By Bob Tisdale
The obvious intent of my recent post “17-Year And 30-Year Trends In Sea Surface Temperature Anomalies: The Differences Between Observed And IPCC AR4 Climate Models” was to illustrate the divergence between the IPCC AR4 projected Sea Surface Temperature trends and the trends of the observations as presented by the Hadley Centre’s HADISST Sea Surface Temperature dataset. Tamino has written a response with his post “Tisdale Fumbles, Pielke Cheers.” Obviously he missed the point of the post. Since he does not address this divergence, his post is simply a distraction. That fact is blatantly obvious. Everyone reading his post will realize this, though it is doubtful his faithful followers will call his attention to it. Tamino resorts to smoke and mirrors once again. But let’s look at a few of the points he tries to make.
Tamino objects to this statement that is included on all of the graphs in the “17-year and 30-year trends post”:
The Models Do Not Produce Multidecadal Variations In Sea Surface Temperature Anomalies Comparable To Those Observed, Because They Are Not Initialized To Do So. This, As It Should Be, Is Also Evident In Trends.
The reason I included that statement was because I have illustrated and discussed the lack of multidecadal variability in the IPCC AR4 models in earlier posts and I wanted to draw the readers’ attention to the difference between the trends of the model mean and the observed trends. It’s really that simple.
Tamino makes the following statement toward the end of the post:
“There are definitely problems with the models. For one thing, they don’t reproduce the rapid warming of sea surface temperature from 1915 to 1945 as strongly as the observed data indicate. But overall they’re not bad, and the amount of natural variability they show is realistic.”
But the fact that “For one thing, they don’t reproduce the rapid warming of sea surface temperature from 1915 to 1945 as strongly as the observed data indicate” means the Sea Surface Temperatures of the models also don’t flatten from 1945 to 1975 as the observations do, and it’s those two portions of the multidecadal variations in sea surface temperatures that are known to be missing in the models. That’s what’s being referred to on each of the graphs in red. The models capture the rise in temperature from 1975 to 2000, but they do not capture the rise and flattening from 1910 to 1975.
Tamino presents a comparison of 30-year trends for HADISST, the model mean, and the 9 runs of the GISS Model ER, which I’ve reproduced here as Figure 1. He then writes:
Note that the individual model runs show much more variability than the multi-model mean. In fact they show variability comparable to that shown by the observed data.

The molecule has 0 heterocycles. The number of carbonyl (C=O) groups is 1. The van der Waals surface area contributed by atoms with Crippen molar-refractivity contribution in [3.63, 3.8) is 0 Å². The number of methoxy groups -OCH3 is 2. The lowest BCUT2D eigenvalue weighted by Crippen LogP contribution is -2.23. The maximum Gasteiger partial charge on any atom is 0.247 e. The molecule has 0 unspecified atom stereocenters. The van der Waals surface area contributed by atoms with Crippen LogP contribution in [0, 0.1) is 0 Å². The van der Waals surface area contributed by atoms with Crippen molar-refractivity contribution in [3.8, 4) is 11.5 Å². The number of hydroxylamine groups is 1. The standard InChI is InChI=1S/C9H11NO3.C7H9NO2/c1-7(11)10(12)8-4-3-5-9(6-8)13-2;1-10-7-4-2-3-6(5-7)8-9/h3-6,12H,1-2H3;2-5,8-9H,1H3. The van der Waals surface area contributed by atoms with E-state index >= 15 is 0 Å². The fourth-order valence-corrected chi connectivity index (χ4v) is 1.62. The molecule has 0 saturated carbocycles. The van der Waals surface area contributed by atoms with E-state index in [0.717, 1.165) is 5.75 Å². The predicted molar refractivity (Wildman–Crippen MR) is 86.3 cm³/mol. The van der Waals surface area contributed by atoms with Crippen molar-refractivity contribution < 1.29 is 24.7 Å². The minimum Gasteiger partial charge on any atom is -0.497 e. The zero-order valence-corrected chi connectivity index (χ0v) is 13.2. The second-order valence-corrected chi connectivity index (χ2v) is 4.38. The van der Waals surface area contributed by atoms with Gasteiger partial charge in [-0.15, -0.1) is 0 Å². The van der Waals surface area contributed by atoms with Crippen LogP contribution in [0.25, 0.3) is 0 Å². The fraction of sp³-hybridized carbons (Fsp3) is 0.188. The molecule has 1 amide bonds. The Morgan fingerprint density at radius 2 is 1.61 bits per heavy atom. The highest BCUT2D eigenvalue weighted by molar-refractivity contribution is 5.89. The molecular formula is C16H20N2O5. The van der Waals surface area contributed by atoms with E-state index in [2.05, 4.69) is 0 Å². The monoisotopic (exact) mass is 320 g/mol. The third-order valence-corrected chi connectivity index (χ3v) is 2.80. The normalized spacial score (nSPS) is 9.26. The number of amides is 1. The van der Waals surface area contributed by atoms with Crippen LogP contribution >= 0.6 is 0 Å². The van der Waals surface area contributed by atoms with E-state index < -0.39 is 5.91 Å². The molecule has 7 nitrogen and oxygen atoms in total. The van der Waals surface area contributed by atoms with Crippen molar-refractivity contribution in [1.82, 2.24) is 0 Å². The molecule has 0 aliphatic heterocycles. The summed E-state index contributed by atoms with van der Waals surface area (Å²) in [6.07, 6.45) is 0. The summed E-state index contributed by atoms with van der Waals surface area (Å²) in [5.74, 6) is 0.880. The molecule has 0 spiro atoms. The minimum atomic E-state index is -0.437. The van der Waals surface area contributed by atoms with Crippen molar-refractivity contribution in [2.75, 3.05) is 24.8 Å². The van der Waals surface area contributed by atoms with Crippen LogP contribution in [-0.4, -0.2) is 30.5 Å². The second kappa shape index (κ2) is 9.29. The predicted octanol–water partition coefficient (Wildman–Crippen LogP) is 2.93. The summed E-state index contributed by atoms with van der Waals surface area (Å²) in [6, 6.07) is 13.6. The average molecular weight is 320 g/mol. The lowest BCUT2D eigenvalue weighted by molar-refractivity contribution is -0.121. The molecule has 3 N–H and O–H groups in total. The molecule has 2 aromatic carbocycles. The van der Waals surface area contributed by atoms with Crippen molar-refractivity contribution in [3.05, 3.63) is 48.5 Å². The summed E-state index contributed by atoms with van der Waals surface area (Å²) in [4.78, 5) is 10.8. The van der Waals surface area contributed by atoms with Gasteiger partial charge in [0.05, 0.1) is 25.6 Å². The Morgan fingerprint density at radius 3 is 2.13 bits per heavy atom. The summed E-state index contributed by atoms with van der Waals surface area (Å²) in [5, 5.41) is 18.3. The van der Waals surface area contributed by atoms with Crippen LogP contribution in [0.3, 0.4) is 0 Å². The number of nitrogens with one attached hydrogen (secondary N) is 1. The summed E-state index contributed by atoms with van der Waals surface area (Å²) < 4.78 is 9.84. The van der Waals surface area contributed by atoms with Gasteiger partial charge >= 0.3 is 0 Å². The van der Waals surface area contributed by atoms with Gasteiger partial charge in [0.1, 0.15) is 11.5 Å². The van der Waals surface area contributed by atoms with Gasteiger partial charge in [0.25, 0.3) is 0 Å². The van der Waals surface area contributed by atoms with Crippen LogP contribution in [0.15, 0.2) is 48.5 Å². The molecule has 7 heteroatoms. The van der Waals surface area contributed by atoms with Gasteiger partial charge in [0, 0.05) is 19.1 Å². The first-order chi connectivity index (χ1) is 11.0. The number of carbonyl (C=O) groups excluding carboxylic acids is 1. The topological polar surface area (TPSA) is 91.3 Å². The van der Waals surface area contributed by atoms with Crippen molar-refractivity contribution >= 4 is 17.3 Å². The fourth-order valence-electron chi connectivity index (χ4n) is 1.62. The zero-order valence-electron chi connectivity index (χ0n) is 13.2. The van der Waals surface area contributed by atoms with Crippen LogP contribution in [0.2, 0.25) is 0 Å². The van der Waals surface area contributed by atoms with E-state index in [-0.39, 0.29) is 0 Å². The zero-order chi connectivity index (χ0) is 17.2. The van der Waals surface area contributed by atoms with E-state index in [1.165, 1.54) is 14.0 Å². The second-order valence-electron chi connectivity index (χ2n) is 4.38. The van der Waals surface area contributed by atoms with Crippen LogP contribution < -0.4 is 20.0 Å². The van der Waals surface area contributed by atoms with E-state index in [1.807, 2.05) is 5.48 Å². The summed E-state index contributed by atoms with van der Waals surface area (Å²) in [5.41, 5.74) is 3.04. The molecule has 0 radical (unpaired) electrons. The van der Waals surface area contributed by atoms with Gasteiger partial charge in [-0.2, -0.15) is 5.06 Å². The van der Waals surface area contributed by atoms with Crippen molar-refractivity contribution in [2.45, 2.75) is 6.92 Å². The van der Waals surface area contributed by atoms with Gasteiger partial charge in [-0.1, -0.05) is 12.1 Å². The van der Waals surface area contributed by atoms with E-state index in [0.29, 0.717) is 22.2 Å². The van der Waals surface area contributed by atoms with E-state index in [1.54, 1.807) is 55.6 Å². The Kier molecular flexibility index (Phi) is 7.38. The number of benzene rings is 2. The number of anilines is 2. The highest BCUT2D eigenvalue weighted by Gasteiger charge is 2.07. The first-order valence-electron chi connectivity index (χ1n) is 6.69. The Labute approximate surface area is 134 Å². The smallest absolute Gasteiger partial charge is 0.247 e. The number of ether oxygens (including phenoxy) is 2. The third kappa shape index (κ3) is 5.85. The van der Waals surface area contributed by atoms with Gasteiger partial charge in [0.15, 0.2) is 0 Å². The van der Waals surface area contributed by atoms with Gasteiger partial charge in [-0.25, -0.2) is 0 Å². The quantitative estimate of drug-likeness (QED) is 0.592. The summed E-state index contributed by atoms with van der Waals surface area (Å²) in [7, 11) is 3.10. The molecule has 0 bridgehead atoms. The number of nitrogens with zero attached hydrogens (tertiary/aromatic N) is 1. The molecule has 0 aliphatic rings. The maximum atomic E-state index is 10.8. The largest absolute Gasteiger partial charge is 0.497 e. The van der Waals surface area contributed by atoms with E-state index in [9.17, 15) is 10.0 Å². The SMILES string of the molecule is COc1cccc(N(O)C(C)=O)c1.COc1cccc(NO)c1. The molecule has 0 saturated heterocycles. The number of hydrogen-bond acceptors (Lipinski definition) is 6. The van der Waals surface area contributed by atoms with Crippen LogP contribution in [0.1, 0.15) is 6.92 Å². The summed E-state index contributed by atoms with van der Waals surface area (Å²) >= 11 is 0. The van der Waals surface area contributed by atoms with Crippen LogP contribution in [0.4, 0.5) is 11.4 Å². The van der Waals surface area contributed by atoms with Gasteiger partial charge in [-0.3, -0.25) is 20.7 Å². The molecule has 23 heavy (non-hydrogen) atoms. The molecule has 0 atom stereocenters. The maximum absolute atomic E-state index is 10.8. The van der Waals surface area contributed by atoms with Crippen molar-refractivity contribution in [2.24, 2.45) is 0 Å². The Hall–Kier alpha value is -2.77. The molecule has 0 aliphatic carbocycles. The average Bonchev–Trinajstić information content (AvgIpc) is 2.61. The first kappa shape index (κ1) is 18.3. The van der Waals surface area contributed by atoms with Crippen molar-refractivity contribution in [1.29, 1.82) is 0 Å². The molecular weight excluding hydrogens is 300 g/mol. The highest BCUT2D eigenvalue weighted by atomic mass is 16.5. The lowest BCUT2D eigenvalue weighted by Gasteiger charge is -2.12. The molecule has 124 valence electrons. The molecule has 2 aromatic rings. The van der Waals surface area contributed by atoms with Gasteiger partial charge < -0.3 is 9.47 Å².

I’ve highlighted a portion of his graph in Figure 1 that he obviously overlooked. Look closely at the significant rise in trends of the HADISST data in the early 20th century, and then the equally impressive decline in trends. Do any of the GISS model runs produce the “Multidecadal Variations In Sea Surface Temperature Anomalies Comparable To Those Observed” during the early part of the 20thcentury? No. So thank you for confirming one of my points, Tamino. It also contradicts your nonsensical statement, “In fact they show variability comparable to that shown by the observed data.”
Tamino also goes into a detailed discussion of how the model mean can obscure any multidecadal variations in the individual model runs. But note that he doesn’t use the actual model runs. He uses “Artificial Models”. Refer to Figure 2. Artificial models?
Why doesn’t Tamino use the real models instead of artificial ones? Because then Tamino would have to show you that the majority of the models do not have multidecadal variations in trend that are similar in timing, frequency, and magnitude of the observation-based SST data. Refer to Animation 1.
I could have provided that animation in my post, but I elected not to present it because it added no value to the post.
As I noted earlier, Tamino’s post is simply a distraction from my post “17-Year And 30-Year Trends In Sea Surface Temperature Anomalies: The Differences Between Observed And IPCC AR4 Climate Models”, which showed the divergence between the trends of the IPCC AR4 model mean for global Sea Surface Temperatures and the observed Sea Surface Temperature trends.
Tamino makes a few statements in his post that I will be happy to agree with:
There are definitely problems with the models.
Certainly the models need more work.
Thanks for the opportunity to call attention to my post once again, Tamino.